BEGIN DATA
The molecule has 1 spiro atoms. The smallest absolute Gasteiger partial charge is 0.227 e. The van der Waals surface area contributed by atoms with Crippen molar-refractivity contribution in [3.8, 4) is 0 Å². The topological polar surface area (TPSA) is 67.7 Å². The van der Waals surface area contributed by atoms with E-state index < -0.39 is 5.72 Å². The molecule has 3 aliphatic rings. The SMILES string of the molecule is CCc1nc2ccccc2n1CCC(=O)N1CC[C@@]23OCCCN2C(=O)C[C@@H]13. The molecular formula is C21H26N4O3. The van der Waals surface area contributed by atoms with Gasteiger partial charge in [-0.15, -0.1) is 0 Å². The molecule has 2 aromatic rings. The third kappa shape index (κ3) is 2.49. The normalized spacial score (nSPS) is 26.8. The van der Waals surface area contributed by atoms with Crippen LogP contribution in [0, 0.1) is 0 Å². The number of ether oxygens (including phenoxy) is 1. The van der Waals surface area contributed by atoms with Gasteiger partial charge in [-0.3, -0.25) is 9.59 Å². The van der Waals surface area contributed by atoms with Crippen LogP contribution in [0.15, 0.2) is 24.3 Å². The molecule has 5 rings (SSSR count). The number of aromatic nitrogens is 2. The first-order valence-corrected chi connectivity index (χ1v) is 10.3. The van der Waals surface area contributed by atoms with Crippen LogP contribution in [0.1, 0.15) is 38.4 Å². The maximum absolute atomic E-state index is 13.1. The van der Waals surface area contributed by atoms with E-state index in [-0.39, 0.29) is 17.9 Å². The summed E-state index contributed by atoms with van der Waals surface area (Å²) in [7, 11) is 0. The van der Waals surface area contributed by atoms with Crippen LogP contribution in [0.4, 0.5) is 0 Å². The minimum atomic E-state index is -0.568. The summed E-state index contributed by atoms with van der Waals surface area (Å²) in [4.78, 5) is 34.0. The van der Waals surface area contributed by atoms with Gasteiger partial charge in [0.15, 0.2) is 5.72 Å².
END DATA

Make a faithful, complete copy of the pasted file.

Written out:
The molecule has 1 spiro atoms. The smallest absolute Gasteiger partial charge is 0.227 e. The van der Waals surface area contributed by atoms with Crippen molar-refractivity contribution in [3.8, 4) is 0 Å². The topological polar surface area (TPSA) is 67.7 Å². The van der Waals surface area contributed by atoms with E-state index < -0.39 is 5.72 Å². The molecule has 3 aliphatic rings. The SMILES string of the molecule is CCc1nc2ccccc2n1CCC(=O)N1CC[C@@]23OCCCN2C(=O)C[C@@H]13. The molecular formula is C21H26N4O3. The van der Waals surface area contributed by atoms with Gasteiger partial charge in [-0.15, -0.1) is 0 Å². The molecule has 2 aromatic rings. The third kappa shape index (κ3) is 2.49. The normalized spacial score (nSPS) is 26.8. The van der Waals surface area contributed by atoms with Crippen LogP contribution in [0, 0.1) is 0 Å². The number of ether oxygens (including phenoxy) is 1. The van der Waals surface area contributed by atoms with Gasteiger partial charge in [-0.3, -0.25) is 9.59 Å². The van der Waals surface area contributed by atoms with Crippen LogP contribution in [0.15, 0.2) is 24.3 Å². The molecule has 5 rings (SSSR count). The number of aromatic nitrogens is 2. The first-order valence-corrected chi connectivity index (χ1v) is 10.3. The van der Waals surface area contributed by atoms with Crippen LogP contribution in [0.1, 0.15) is 38.4 Å². The maximum absolute atomic E-state index is 13.1. The van der Waals surface area contributed by atoms with E-state index in [-0.39, 0.29) is 17.9 Å². The summed E-state index contributed by atoms with van der Waals surface area (Å²) in [7, 11) is 0. The van der Waals surface area contributed by atoms with Crippen LogP contribution in [0.4, 0.5) is 0 Å². The minimum atomic E-state index is -0.568. The summed E-state index contributed by atoms with van der Waals surface area (Å²) in [4.78, 5) is 34.0. The van der Waals surface area contributed by atoms with Gasteiger partial charge in [0.15, 0.2) is 5.72 Å².